Two elements listed in a specific order, form an ordered pair, denoted by .
In an ordered pair , we call a as the first component and b as the second component.
By changing the positions of the components, the ordered pair is changed, i.e.
Cartesian Product of Two Sets
Let be two non-empty sets. Then their Cartesian product is the set of all ordered pairs such that
Let be two non-empty sets. Then every subset of is called a relation from . i.e., if , then is a relation from
Representation of a Relation
Roster Form: When a relation is represented by the set of all ordered pairs contained in it, then it is said to be in roster form.
If then a relation defined as ‘is the square of’ can be represented in the roster form as:
You will notice that the first component of each subset is square of the second component of the subset.
Arrow Diagram: Let be a relation from . We can draw the sets as shown pictorially. Then, we draw arrows from to indicate the pairing of the corresponding elements related to each other. Thus, we can show the relation given in Example 2 by the arrow diagram as shown.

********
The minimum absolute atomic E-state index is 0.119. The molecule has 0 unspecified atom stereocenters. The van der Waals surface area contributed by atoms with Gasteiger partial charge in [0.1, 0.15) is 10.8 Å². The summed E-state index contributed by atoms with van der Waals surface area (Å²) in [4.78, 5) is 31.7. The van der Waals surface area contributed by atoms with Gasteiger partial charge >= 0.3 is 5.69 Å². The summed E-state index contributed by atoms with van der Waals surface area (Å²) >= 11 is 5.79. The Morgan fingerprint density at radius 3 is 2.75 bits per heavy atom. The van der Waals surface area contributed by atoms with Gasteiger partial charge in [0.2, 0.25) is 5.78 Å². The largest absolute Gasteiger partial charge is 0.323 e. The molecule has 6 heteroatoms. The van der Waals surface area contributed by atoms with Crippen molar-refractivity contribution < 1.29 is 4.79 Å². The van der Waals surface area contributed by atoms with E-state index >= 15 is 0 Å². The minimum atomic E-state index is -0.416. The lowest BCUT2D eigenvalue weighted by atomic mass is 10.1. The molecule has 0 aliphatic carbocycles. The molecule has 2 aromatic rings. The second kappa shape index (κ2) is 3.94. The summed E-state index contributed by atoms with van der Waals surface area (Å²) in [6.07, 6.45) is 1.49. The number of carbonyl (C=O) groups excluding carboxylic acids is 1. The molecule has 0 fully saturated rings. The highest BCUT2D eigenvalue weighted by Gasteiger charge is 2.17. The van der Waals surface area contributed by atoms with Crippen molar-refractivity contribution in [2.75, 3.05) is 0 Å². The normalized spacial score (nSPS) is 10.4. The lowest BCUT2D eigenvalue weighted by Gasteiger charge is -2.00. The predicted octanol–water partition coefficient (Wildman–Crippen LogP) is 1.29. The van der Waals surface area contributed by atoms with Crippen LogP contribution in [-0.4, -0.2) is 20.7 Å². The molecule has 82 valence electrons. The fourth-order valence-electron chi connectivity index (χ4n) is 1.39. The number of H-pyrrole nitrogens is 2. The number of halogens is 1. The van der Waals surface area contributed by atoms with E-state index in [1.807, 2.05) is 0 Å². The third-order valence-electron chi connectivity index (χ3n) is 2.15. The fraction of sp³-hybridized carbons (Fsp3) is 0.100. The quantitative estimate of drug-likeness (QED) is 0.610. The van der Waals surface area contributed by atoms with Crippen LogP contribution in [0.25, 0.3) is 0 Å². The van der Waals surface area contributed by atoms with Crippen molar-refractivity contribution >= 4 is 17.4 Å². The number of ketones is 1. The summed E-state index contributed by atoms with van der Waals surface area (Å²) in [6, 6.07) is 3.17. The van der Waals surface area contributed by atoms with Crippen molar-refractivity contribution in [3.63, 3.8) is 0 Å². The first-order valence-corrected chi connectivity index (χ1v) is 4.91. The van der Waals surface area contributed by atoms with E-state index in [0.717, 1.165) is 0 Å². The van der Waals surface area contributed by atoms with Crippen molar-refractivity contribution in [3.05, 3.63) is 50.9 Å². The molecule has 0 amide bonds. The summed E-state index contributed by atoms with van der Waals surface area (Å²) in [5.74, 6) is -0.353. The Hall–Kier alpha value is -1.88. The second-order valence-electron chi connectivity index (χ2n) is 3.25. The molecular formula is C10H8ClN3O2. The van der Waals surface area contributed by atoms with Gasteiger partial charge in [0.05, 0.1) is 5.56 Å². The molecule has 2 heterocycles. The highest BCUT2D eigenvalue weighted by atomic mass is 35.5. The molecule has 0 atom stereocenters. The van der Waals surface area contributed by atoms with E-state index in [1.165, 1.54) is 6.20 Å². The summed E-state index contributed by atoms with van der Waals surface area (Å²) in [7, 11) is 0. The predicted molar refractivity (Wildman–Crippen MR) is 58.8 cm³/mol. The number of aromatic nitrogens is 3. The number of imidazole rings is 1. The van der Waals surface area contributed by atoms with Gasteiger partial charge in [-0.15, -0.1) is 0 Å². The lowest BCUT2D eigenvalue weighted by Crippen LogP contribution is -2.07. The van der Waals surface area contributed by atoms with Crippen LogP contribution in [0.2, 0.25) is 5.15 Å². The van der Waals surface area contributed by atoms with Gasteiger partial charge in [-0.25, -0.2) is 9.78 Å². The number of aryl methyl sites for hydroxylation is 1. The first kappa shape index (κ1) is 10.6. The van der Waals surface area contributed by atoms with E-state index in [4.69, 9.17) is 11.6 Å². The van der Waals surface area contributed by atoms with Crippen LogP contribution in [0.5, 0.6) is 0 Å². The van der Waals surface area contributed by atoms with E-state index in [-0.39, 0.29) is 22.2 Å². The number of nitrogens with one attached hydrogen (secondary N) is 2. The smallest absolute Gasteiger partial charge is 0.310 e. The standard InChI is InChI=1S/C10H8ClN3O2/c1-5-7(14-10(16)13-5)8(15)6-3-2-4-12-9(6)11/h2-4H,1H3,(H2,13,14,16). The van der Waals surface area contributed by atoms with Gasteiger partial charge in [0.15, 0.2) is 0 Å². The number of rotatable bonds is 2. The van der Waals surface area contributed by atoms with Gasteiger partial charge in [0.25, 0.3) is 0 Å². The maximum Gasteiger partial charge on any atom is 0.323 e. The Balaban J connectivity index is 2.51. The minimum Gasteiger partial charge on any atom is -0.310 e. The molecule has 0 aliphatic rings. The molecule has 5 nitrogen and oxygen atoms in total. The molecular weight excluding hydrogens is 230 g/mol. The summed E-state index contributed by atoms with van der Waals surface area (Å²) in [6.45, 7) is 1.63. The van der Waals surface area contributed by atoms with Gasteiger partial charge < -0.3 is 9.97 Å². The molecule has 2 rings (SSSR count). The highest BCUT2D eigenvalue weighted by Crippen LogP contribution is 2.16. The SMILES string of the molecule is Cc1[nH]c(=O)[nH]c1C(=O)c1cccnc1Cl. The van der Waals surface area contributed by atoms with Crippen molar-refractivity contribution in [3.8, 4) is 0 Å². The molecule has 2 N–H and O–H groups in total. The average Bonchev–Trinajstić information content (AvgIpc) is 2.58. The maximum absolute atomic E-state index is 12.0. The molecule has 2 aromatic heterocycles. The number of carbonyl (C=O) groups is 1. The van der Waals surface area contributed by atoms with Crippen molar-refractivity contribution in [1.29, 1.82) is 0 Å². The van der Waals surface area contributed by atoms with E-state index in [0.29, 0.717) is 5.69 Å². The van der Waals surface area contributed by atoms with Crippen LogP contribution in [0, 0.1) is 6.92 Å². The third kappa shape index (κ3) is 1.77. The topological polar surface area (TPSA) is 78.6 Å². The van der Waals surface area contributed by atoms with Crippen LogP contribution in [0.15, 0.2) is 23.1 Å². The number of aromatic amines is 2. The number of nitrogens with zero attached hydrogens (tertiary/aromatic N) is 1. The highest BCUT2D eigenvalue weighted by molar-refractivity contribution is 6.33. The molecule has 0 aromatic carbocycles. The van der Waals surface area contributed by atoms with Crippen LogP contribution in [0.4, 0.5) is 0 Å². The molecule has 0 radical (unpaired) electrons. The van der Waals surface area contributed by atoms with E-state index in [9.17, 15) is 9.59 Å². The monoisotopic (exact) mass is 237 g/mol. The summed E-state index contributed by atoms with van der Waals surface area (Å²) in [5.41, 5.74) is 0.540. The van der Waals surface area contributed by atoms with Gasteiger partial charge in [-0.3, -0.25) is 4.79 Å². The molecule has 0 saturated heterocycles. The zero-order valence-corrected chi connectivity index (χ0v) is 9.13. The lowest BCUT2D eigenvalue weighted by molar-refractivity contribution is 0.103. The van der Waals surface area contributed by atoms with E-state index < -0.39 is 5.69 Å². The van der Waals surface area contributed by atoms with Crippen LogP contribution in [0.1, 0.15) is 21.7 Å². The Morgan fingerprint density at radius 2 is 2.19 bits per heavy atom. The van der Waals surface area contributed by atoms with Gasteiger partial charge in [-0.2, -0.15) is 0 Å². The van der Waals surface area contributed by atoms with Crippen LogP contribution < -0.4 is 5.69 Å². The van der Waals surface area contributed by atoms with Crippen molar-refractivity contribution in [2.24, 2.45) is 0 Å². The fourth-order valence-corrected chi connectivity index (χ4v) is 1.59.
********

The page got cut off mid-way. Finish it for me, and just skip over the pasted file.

Set Builder Form: A relation from is said to be in a Set-Builder form when written as:
The relation given in Example 2 can be represented in the set-builder form as:
Domain and Range of a Relation
Let be a relation from . Then,
Domain ( ) = Set of first components of all ordered pairs in
Range ( ) = Set of second components of all ordered pairs in
Rule of Relation
The property that tells us how the first component is related to the second component of each ordered pair in , is called the rule of the relation.
Let’s look at the following example:
Let be the relation ‘is less than’ from . Find . Also, write down the domain and range of .
Note: We take only those pairs in which
Domain ( ) = Set of first components of elements of
Range ( ) = Set of second components of elements of